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Meşhur Oltu Kebapçısı November 19, 2009

Posted by Steven Bartus in Turkish Cuisine.
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Originating in the eastern Turkish province of Erzurum, cağ kebabı is a controversial dish. The exact location of its birth is a source of perennial dispute, with the cities of Tortum and Oltu both claiming ownership. As a result, this particular variety of kebab sometimes bears the name of either city, but also occasionally goes by the less-specific distinction of Erzurum kebabı.

Cağ kebabı is different from typical döner in that the lamb is marinated in a mixture of yogurt, black pepper and sliced onion for an entire day before being cooked horizontally on a spit over a wood fire. The result is a robustly flavored meat that combines spice and texture in the manner reminiscent of a Brazilian churrasqueria.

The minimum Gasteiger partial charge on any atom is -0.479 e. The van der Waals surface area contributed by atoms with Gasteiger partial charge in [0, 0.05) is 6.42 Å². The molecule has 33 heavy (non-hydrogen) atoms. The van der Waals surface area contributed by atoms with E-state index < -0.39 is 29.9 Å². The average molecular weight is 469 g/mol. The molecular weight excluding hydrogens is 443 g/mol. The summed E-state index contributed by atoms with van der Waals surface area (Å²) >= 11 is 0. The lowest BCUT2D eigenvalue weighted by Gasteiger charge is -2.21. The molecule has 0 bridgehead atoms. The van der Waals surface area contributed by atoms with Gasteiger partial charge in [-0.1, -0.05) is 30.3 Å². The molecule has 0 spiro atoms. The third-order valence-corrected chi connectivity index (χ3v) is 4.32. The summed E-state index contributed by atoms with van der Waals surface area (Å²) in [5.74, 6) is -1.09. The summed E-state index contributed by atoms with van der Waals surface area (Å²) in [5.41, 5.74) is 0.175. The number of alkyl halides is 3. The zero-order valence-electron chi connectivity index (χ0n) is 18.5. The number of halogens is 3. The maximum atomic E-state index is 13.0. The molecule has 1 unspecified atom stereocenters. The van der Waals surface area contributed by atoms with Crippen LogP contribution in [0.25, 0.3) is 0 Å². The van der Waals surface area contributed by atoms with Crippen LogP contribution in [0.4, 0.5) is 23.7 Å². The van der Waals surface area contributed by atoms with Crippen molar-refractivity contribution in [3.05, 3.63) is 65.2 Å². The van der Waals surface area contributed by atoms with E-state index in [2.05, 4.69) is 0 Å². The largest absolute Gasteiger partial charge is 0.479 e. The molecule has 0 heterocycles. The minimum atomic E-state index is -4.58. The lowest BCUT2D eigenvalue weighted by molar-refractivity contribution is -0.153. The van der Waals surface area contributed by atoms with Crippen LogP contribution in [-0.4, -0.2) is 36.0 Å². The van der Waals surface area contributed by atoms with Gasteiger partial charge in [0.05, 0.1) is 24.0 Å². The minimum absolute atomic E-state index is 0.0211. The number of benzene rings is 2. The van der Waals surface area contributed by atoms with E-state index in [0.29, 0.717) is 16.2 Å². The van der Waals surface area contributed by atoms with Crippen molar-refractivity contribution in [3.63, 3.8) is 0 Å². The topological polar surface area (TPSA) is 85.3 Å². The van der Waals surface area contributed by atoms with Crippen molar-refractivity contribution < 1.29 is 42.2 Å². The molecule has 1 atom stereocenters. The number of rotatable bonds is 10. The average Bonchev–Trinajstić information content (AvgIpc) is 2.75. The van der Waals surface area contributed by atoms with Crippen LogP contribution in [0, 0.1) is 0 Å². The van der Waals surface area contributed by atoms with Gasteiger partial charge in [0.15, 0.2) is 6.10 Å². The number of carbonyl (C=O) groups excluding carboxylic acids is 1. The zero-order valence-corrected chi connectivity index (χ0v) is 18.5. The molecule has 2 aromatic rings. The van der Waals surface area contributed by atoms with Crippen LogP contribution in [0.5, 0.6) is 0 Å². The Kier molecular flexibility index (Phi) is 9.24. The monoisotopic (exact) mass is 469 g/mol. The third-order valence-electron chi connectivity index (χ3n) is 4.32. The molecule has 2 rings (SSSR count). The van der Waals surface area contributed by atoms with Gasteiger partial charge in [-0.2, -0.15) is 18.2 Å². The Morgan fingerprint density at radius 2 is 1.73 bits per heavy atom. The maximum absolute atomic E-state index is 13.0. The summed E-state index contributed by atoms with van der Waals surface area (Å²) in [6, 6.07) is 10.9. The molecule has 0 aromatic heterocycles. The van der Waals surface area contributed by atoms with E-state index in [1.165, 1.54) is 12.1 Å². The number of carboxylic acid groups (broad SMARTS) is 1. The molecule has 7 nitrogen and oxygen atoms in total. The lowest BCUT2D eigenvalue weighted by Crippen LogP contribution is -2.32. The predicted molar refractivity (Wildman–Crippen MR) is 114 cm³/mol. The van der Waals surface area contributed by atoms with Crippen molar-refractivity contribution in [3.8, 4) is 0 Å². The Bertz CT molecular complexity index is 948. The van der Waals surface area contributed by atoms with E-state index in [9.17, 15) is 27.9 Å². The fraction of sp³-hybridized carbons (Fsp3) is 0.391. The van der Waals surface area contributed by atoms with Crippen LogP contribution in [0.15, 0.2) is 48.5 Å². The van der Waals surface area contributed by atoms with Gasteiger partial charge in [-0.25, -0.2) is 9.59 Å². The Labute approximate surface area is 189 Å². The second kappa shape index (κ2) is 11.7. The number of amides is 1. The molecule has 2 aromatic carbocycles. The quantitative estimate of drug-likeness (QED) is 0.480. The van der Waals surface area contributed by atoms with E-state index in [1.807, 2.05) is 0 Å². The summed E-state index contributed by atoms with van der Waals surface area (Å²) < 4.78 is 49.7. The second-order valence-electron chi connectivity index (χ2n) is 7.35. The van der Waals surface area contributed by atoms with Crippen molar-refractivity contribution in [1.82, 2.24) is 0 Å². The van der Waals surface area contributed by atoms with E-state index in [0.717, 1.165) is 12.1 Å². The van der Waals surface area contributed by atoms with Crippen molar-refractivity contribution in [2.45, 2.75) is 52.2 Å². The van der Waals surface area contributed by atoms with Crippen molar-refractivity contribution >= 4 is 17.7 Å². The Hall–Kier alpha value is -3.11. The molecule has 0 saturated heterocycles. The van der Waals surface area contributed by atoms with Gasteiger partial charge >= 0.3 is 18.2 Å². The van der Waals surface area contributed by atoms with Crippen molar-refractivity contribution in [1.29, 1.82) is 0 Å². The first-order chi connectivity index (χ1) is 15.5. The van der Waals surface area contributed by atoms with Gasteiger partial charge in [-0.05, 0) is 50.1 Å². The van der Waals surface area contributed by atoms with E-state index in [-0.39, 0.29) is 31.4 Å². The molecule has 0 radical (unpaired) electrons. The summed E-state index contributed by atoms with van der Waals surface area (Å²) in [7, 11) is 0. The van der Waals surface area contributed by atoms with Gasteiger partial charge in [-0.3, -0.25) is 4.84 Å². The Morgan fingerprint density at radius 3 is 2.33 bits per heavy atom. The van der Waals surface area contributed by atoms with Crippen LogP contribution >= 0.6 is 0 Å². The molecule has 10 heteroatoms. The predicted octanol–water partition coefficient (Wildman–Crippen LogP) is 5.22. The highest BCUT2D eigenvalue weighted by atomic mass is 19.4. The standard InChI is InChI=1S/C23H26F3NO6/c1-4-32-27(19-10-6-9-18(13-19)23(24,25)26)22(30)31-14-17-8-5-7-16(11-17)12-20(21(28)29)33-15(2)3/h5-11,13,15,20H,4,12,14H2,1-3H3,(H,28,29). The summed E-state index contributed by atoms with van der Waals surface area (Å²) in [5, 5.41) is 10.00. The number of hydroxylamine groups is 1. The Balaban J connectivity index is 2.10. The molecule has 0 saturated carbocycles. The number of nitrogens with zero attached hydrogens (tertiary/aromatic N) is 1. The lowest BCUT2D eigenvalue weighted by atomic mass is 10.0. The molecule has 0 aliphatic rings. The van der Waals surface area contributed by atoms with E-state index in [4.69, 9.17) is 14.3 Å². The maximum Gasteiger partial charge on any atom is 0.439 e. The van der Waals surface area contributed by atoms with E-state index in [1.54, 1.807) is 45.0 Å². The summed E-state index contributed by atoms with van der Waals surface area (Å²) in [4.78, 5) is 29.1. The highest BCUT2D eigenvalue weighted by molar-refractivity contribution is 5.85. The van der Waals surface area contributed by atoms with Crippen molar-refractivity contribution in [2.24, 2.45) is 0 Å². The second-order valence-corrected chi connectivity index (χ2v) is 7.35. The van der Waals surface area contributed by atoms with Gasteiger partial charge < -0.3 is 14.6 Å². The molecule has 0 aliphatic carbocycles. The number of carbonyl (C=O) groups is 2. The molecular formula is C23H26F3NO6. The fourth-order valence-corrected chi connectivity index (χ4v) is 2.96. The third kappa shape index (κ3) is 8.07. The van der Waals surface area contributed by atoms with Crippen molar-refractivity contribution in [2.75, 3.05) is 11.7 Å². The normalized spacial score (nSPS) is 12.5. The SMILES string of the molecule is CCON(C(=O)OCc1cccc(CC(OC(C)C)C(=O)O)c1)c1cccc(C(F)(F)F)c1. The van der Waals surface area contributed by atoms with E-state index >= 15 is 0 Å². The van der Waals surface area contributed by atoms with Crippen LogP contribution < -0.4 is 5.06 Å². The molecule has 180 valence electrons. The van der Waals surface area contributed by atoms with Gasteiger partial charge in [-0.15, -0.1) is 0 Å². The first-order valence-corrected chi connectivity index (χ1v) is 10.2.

Cağ kebabı has the reputation of being a regional dish; I have met several people from Erzurum who insist that it simply cannot be found outside the city and its surroundings. But through a recommendation from the head chef at the very excellent Akdeniz Mutfağı restaurant in the Bilkent Hotel, I was able to find Sadık Usta’s Meşhur Oltu Kebapçısı, located on Atpazar Sk. by the castle in Ulus (Google Maps).

In previous posts, I’ve bemoaned restaurants that try to do too much, offering tomes as menus and producing mediocre food as a result. Meşhur Oltu Kebapçısı represents the antithesis of this approach: It prepares only one dish and does it beautifully. Eaten in tortilla-like lavaş bread with onions, pickles, spicy peppers and a tomato-cucumber mix, cağ kababı is a welcomed change from the ubiquitous et or tavuk döner around the city.

The prices at Meşhur Oltu Kebapçısı are reasonable, but a bit elevated (by Ulus standards) due to its location next to what is probably Ankara’s only tourist attraction. A sizable meal with a drink comes to about 15TL ($10 at 1.49TL/$).